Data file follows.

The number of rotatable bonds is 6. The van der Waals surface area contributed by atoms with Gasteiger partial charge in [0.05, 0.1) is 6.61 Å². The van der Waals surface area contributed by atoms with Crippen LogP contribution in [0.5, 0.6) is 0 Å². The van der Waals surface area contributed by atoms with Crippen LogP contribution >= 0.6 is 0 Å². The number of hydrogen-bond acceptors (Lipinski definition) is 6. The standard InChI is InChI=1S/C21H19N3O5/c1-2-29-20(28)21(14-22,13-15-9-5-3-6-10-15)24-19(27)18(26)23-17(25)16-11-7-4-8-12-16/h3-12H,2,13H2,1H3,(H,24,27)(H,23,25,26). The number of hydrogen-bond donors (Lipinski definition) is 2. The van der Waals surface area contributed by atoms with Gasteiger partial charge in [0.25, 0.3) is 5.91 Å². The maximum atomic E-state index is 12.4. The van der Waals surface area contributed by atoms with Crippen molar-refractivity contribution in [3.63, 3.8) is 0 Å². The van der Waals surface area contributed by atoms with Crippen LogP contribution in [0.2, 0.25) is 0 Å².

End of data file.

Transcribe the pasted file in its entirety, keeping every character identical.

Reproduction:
The number of rotatable bonds is 6. The van der Waals surface area contributed by atoms with Gasteiger partial charge in [0.05, 0.1) is 6.61 Å². The van der Waals surface area contributed by atoms with Crippen LogP contribution in [0.5, 0.6) is 0 Å². The van der Waals surface area contributed by atoms with Crippen LogP contribution >= 0.6 is 0 Å². The number of hydrogen-bond acceptors (Lipinski definition) is 6. The standard InChI is InChI=1S/C21H19N3O5/c1-2-29-20(28)21(14-22,13-15-9-5-3-6-10-15)24-19(27)18(26)23-17(25)16-11-7-4-8-12-16/h3-12H,2,13H2,1H3,(H,24,27)(H,23,25,26). The number of hydrogen-bond donors (Lipinski definition) is 2. The van der Waals surface area contributed by atoms with Gasteiger partial charge in [0.25, 0.3) is 5.91 Å². The maximum atomic E-state index is 12.4. The van der Waals surface area contributed by atoms with Crippen molar-refractivity contribution in [3.63, 3.8) is 0 Å². The van der Waals surface area contributed by atoms with Crippen LogP contribution in [0.2, 0.25) is 0 Å².